Old before young: Mature wines tend to provide the most subtle, elegant, and finessed nuances and should be sipped first to honor the complexity of the flavors that aging provides.  Younger wines bear more tannin and fruit and will often wipe out some of the subtle qualities of older wines if tasted first.

White usually before Red: White wines are usually more delicate than reds - which is why many presume that red should always follow white. However, in some cases (ex. light pinot noir vs. full-flavored voigners) sweeter wines pack a longer finish than dry wines, so save your sweet syrupy whites to follow drier reds for optimum flavor.

Light-bodied before full-bodied: The delicate flavors and aromas found in light-bodied wines will be missed entirely if consumed following tannic, robust reds.

When tasting more than one wine, don't drink serially! In other words, don't drink one wine then the next and then the next. Taste one, and then move on to the next, then go back and revisit the earlier wine for a basis for comparison. Also, remember, that first or earlier wine is going to evolve and reveal more of itself differently over time so it will change! You don't want to miss it! If this concept seems in contrast to the first part about lighter to heavier, do it for classes or categories of wines. The whites , and then the reds for example.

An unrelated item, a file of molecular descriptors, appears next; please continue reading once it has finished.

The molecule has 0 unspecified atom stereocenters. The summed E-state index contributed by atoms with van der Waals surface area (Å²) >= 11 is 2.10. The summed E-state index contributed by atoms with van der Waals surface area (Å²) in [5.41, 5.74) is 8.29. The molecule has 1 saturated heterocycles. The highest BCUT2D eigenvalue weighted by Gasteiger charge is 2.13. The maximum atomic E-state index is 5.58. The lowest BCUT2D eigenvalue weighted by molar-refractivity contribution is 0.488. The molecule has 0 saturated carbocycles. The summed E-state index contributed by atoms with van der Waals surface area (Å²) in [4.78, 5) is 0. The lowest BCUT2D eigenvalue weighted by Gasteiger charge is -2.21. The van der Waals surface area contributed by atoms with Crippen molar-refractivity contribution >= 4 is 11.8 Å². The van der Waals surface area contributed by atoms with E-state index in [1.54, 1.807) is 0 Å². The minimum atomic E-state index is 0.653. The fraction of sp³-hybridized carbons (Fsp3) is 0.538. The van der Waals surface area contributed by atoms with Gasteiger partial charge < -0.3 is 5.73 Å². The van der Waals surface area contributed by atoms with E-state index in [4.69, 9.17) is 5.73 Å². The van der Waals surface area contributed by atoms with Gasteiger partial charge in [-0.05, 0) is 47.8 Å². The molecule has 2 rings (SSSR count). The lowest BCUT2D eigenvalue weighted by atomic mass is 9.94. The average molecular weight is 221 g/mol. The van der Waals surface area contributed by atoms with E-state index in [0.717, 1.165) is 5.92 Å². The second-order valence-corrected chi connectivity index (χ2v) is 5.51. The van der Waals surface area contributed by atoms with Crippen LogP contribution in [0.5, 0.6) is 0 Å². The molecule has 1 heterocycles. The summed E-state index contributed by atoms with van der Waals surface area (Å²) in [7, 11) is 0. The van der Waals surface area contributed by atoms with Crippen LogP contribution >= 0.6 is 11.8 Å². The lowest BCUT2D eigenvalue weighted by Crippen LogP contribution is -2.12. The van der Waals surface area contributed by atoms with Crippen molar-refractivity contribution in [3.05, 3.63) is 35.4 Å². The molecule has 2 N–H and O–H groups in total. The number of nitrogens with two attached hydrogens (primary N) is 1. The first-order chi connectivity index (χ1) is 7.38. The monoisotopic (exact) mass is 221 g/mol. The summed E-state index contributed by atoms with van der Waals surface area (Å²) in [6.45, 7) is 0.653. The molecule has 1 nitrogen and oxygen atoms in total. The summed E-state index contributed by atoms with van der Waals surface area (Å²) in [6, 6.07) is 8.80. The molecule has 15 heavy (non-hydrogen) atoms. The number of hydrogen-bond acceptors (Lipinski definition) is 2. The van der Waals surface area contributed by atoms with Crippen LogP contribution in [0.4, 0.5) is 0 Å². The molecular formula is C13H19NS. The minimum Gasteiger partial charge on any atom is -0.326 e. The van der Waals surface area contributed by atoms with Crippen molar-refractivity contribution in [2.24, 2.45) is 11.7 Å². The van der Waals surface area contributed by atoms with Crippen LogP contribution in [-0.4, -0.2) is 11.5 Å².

Spit or swallow

One doesn't have to drink wine to taste wine. If you are concerned about your consumption, don't hesitate to spit the wine out rather than swallow. Its acceptable and appropriate. Especially for longer or broader tastings - spit so you can enjoy more, or at least spit those you are less interested in and and savior and swallow only those special wines!

If you are tasting several or many wines, it is normal to reach palate 'fatigue' or overload. Pace yourself, take your time, and refresh or cleanse your palate in between wines. This can be done with water, cheese, fruit, bread, biscuits or some combination of such.

Serve wines chilled - whites at 40-50 degrees. Yes, reds too, but only slightly less so. We like to taste and drink our reds at 12-20 degrees below room temperature. Too often reds are served too warm - even in fine restaurants. Tell them so! We routinely find ourselves setting our red bottle next to and in between our glasses of ice-water!

Observe - color, thickness, opacity, and aroma.

Swirl the wine in the glass (remember to hold the glass by the stem, not the bowl - so as not to 'heat' the wine - that's for cognac! - that's why they have stems!), and observe further - the color, body, structure, opacity. Note the 'lines' in the glass as the wine drains back from the edges into the bowl. These are called 'legs' (or my British friends call them 'curtains';) and reveal the body and structure of the wine.

Observe again, the aromas as revealed after being exposed to the air through swirling.

Smell.

Smell again. One typically can only sense a few aromas with each sniff, so repeat this two or three times. Wait a moment or to in between. Repeat this step too many times and the aromas (and your nose) will get confused.

You want to smell the wine in this order - Fruit and Earth (natural), then Oak (manipulated). This is how your nose is conditioned to pick up scents.

The more you expose your olfactory senses to the aromas in a glass, the more you will get when it is time to taste it.

Sip and 'feel' the structure or body of the wine on the tongue and in the mouth.